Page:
Medical College of Wisconsin
CTSICores SearchResearch InformaticsREDCap

Shared Decision-Making in Acute Surgical Illness: The Surgeon's Perspective. J Am Coll Surg 2018 05;226(5):784-795

Date

02/01/2018

Pubmed ID

29382560

DOI

10.1016/j.jamcollsurg.2018.01.008

Scopus ID

2-s2.0-85042847957   3 Citations

Abstract

BACKGROUND: Surgical patients increasingly have more comorbidities and are of an older age, complicating surgical decision-making in emergent situations. Little is known about surgeons' perceptions of shared decision-making in these settings.

STUDY DESIGN: Twenty semi-structured interviews were conducted with practicing surgeons at 2 large academic medical centers. Thirteen questions and 2 case vignettes were used to assess perceptions of decision-making, considerations when deciding whether to offer to operate, and communication patterns with patients and families.

RESULTS: Thematic analysis revealed 6 major themes: responsibility for the decision to operate, perceived futility, surgeon judgment, surgeon introspection, pressure to operate, and costs of the operation. Perceived futility was universally considered a contraindication to surgical intervention. However, the challenge of defining futility led participants to emphasize the importance of patients' self-determined risk-to-benefit analysis when considering surgical intervention. More experienced surgeons reported greater comfort with communicating to patients that a condition was not amenable to an operation and reserved the right to refuse to operate.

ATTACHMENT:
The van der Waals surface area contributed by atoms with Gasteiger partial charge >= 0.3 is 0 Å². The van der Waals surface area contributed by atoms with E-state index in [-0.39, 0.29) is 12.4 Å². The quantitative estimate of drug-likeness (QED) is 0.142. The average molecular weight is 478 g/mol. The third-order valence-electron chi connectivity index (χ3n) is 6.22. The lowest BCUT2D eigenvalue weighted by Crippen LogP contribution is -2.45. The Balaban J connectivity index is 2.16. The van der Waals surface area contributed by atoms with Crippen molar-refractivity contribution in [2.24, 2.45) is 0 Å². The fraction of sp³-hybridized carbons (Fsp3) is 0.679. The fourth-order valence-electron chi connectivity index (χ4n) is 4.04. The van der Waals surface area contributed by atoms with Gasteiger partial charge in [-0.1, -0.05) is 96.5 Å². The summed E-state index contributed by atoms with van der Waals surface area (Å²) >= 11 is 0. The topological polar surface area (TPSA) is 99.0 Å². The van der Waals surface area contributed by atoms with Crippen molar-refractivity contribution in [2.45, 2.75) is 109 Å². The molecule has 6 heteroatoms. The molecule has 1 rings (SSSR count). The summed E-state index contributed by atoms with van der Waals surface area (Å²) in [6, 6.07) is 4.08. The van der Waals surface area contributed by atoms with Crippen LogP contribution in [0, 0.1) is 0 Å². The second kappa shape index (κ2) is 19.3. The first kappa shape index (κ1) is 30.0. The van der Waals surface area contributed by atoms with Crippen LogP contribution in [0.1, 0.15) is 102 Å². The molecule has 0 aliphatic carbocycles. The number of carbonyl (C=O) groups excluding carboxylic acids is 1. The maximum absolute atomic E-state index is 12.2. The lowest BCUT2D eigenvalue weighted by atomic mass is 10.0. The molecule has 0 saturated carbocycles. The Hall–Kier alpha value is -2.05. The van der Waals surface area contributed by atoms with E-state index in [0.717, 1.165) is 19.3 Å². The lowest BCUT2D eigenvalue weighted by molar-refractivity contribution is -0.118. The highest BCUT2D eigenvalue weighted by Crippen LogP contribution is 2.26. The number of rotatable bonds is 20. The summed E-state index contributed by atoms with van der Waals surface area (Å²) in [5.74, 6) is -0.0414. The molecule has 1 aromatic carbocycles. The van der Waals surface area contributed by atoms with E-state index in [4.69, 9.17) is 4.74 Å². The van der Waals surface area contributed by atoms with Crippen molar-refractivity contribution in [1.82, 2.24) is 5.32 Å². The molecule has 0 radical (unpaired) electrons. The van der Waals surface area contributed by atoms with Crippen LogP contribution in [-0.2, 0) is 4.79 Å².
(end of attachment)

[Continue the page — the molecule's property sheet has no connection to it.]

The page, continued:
CONCLUSIONS: Due to external pressures and uncertainty, some providers err on the side of operative intervention, despite suspected futility. Greater experience allows surgeons to withstand external pressures, be confident in their assessments of perceived futility, and guide patients and their families away from additional interventions.

Author List

Morris RS, Ruck JM, Conca-Cheng AM, Smith TJ, Carver TW, Johnston FM

Author

Thomas W. Carver MD Associate Professor in the Surgery department at Medical College of Wisconsin




MESH terms used to index this publication - Major topics in bold

Academic Medical Centers
Attitude of Health Personnel
Baltimore
Decision Making
Humans
Interviews as Topic
Medical Futility
Physician-Patient Relations
Professional-Family Relations
Surgeons
Surgical Procedures, Operative
Wisconsin
jenkins-FCD Prod-387 b0ced2662056320369de4e5cd5f21c218c03feb3